The first thing you credit an NFL team's success to is either the quarterback or running back.
Like the counseling exercise, tell me what pops into your head when I say something.
Colts? Peyton Manning
Patriots? Tom Brady
Vikings? Adrian Peterson
Chargers? LaDainian Tomlinson
Cowboys? Tony Romo
But there is an element to NFL success that originates before the quarterback or running back—the offensive line.
The offensive line affects everything.
This is what happens if a team has a good offensive line (hypothetically).
The quarterback never gets pressured. He always has time to find open receivers. Also he never gets sacked, so he can maximize his passing efficiency because he gets the most chances possible to connect with a receiver on every pass play.
Since the quarterback never gets pressured, he can get the ball to the receivers much more easily, especially if his receivers can run routes well and create separation from their defenders. The fact that the passing game is working opens up the running game.
The running back always has room to run. He can always find a hole or at least pick up a couple yards on every play because the offensive line can hold off the opposing defensive line.
The rest of the opposing defense starts further from the line of scrimmage for fear of getting burned on a deep pass, giving the back plenty of room to run before he encounters even one or two defenders.
The defense keeps running in circles trying to keep up with the offense's play-calling. This makes them out-think themselves. The offense can then play a ball-control game, maximizing the amount of time the opposing defense is on the field, which tires out the defense much more quickly.
With the defense tired and unfocused, the offense can do whatever it wants.
Then when the roles reverse and the offensive team's defense comes in and vice-versa, the defense has a good lead to work with. It can just go out and concentrate on doing whatever it needs to do to stop the opposing offense instead of focusing on one thing.
It can take more risks, which keeps them on their game and prevents them from relaxing and allowing the other team to get back in the game.
The defense is also rested as much as possible, making their play that much more effective. They have far more of a spring in their step than the offense. In addition, the opposing offense stays off the field longer, disrupting their rhythm badly and causing them to get rusty as the game goes on.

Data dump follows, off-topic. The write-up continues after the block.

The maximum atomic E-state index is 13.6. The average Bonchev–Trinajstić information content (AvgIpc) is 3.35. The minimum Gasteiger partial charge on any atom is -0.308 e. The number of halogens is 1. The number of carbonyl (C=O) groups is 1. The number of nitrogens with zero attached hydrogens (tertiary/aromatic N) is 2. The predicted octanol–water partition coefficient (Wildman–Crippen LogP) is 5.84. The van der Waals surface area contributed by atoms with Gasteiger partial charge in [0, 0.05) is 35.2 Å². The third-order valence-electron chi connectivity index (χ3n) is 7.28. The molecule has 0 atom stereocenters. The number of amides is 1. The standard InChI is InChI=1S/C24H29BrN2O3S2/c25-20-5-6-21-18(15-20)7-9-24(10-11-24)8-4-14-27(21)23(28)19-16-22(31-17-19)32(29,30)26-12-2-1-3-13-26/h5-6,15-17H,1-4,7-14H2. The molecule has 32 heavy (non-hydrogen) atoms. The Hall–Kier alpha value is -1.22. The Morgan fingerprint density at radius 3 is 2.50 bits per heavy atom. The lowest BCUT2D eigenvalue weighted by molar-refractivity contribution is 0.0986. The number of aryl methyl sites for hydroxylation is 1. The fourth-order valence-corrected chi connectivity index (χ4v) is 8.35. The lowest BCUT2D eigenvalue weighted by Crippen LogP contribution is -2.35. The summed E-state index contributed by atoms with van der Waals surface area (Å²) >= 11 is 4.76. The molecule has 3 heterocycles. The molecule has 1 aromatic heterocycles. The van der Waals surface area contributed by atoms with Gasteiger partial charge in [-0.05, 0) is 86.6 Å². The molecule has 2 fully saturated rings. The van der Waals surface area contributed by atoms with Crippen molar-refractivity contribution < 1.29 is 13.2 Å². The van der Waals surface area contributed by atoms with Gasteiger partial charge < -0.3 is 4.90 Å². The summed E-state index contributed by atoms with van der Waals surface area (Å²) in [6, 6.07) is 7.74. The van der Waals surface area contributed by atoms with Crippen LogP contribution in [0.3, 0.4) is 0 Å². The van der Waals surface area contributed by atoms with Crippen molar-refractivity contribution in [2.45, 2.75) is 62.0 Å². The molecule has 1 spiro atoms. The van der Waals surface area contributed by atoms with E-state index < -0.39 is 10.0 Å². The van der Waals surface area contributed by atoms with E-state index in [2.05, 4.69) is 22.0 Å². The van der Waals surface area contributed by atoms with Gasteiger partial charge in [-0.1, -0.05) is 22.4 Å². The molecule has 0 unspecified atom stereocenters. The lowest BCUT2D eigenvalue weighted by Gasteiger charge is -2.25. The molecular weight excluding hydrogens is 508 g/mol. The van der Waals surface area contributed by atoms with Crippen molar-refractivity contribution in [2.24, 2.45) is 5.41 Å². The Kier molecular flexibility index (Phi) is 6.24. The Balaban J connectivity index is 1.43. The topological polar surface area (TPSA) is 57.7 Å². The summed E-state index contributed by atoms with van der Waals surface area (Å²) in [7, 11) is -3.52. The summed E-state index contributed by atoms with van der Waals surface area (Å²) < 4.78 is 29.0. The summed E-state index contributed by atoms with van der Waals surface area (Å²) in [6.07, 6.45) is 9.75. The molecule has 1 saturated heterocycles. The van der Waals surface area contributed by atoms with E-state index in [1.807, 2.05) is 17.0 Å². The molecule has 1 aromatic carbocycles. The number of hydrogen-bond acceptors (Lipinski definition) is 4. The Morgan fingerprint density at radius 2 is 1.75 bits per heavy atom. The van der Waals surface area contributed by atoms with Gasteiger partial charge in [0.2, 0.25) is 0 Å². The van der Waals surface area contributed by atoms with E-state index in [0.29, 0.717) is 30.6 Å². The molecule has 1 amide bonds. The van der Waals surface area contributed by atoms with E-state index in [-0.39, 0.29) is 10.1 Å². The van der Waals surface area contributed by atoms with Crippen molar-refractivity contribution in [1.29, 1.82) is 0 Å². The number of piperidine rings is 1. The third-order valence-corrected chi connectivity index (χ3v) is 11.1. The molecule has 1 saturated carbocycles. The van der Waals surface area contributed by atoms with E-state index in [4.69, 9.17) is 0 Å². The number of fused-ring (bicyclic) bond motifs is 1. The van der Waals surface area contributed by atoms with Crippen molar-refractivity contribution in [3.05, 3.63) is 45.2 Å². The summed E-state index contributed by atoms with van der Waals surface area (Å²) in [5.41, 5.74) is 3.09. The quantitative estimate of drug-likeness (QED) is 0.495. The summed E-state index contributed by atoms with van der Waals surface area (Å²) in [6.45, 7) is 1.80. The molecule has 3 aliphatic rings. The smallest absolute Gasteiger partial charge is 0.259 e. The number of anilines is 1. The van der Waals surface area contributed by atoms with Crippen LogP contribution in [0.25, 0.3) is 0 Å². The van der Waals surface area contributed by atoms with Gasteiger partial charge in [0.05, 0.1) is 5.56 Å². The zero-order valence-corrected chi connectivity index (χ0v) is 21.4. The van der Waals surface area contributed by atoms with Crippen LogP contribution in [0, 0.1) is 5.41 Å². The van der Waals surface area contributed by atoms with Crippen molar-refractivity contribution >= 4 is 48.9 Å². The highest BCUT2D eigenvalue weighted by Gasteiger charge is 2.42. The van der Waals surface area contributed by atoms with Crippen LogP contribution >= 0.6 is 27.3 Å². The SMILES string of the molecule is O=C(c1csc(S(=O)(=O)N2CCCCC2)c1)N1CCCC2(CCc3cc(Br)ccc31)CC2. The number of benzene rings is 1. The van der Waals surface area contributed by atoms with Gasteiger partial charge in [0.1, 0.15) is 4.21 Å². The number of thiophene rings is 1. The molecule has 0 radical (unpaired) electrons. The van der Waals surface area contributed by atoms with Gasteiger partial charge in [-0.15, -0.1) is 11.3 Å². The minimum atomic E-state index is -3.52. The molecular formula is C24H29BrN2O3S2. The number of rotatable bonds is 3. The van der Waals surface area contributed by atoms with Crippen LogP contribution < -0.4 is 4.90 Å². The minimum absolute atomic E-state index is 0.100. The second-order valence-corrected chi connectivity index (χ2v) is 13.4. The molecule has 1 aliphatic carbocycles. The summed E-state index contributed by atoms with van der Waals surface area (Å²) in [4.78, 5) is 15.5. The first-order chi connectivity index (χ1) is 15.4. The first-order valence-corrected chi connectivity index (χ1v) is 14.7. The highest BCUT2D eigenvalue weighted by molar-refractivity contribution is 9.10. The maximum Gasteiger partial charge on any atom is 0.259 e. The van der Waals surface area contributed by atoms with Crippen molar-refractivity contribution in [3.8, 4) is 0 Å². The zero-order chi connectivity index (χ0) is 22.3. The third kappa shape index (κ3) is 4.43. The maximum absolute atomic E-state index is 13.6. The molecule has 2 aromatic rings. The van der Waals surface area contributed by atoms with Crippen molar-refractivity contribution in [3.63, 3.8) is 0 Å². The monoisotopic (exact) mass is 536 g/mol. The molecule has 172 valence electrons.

Soon the opposing offense goes three-and-out, and the process starts all over again. The team with the good offensive line wins.
Now this is what happens to a team with a bad offensive line.
The offensive line can't protect the quarterback. The opposing defense sacks him multiple times, banging him up and severely disrupting his timing with receivers. That gets the whole offense out of sync.
Because the passing game never got off the ground, the entire defense can cheat toward the line of scrimmage as it cracks down on the run. The running attack gets shut down.
The entire offense collapses in on itself, and before they know it, the other team has the ball with excellent field position. The field position issue gets worse depending on the quality of the team's punter.
The team with the bad offensive line will hang around with the other team, but not for long.
Eventually the offense's ineffectiveness forces the defense to stay on the field for too long, exhausting them only half of the way through the game.
In the second half the opposing offense can do whatever it wants to. It stays on the field for minutes on end, and the defense is vainly trying to keep up.
Eventually the opposing team starts widening the gap more and more, and in time the game becomes unwinnable.
Face it: NFL teams must have high-quality offensive lines to win. It's that simple.